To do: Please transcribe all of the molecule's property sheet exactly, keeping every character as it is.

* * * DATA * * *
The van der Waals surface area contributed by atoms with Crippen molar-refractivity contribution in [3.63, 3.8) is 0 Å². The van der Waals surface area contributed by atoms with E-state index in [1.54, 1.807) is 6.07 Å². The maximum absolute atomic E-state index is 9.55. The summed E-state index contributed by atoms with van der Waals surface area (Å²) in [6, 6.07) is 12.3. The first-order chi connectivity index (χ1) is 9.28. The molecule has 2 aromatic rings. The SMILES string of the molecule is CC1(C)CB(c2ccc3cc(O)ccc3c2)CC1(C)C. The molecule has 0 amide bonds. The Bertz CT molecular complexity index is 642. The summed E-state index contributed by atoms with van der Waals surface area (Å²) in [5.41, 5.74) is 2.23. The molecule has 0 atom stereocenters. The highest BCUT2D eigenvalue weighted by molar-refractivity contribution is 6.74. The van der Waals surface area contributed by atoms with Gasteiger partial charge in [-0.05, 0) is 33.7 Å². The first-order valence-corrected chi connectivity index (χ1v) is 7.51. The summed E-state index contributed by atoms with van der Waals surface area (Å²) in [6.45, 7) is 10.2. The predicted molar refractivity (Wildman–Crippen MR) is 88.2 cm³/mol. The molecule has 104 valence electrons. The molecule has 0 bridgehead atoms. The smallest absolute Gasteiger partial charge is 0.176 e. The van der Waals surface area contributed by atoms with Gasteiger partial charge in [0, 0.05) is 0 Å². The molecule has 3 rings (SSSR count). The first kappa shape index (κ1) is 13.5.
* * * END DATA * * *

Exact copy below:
The van der Waals surface area contributed by atoms with Crippen molar-refractivity contribution in [3.63, 3.8) is 0 Å². The van der Waals surface area contributed by atoms with E-state index in [1.54, 1.807) is 6.07 Å². The maximum absolute atomic E-state index is 9.55. The summed E-state index contributed by atoms with van der Waals surface area (Å²) in [6, 6.07) is 12.3. The first-order chi connectivity index (χ1) is 9.28. The molecule has 2 aromatic rings. The SMILES string of the molecule is CC1(C)CB(c2ccc3cc(O)ccc3c2)CC1(C)C. The molecule has 0 amide bonds. The Bertz CT molecular complexity index is 642. The summed E-state index contributed by atoms with van der Waals surface area (Å²) in [5.41, 5.74) is 2.23. The molecule has 0 atom stereocenters. The highest BCUT2D eigenvalue weighted by molar-refractivity contribution is 6.74. The van der Waals surface area contributed by atoms with Gasteiger partial charge in [-0.05, 0) is 33.7 Å². The first-order valence-corrected chi connectivity index (χ1v) is 7.51. The summed E-state index contributed by atoms with van der Waals surface area (Å²) in [6.45, 7) is 10.2. The predicted molar refractivity (Wildman–Crippen MR) is 88.2 cm³/mol. The molecule has 104 valence electrons. The molecule has 0 bridgehead atoms. The smallest absolute Gasteiger partial charge is 0.176 e. The van der Waals surface area contributed by atoms with Gasteiger partial charge in [0, 0.05) is 0 Å². The molecule has 3 rings (SSSR count). The first kappa shape index (κ1) is 13.5.